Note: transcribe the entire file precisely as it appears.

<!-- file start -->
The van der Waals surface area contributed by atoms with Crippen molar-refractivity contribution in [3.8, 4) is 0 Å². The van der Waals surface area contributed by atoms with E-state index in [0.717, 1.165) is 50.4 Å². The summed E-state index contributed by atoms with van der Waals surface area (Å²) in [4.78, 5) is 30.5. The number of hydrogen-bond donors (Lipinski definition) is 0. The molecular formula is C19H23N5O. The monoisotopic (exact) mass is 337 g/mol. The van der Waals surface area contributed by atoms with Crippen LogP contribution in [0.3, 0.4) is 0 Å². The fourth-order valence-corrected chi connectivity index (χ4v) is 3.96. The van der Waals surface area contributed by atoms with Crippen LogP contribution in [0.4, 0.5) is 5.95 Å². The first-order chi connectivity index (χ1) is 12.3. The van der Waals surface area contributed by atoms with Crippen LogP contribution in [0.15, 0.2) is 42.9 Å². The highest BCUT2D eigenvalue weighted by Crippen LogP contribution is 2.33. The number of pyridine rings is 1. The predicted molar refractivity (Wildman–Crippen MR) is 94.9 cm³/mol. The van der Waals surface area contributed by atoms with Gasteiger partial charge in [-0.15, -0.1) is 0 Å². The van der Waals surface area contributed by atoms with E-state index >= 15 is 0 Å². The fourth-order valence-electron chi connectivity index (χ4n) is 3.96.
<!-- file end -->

The van der Waals surface area contributed by atoms with Crippen molar-refractivity contribution in [3.8, 4) is 0 Å². The van der Waals surface area contributed by atoms with E-state index in [0.717, 1.165) is 50.4 Å². The summed E-state index contributed by atoms with van der Waals surface area (Å²) in [4.78, 5) is 30.5. The number of hydrogen-bond donors (Lipinski definition) is 0. The molecular formula is C19H23N5O. The monoisotopic (exact) mass is 337 g/mol. The van der Waals surface area contributed by atoms with Crippen LogP contribution in [0.3, 0.4) is 0 Å². The fourth-order valence-corrected chi connectivity index (χ4v) is 3.96. The van der Waals surface area contributed by atoms with Crippen LogP contribution in [0.4, 0.5) is 5.95 Å². The first-order chi connectivity index (χ1) is 12.3. The van der Waals surface area contributed by atoms with Crippen LogP contribution in [0.15, 0.2) is 42.9 Å². The highest BCUT2D eigenvalue weighted by Crippen LogP contribution is 2.33. The number of pyridine rings is 1. The predicted molar refractivity (Wildman–Crippen MR) is 94.9 cm³/mol. The van der Waals surface area contributed by atoms with Gasteiger partial charge in [-0.15, -0.1) is 0 Å². The van der Waals surface area contributed by atoms with E-state index >= 15 is 0 Å². The fourth-order valence-electron chi connectivity index (χ4n) is 3.96.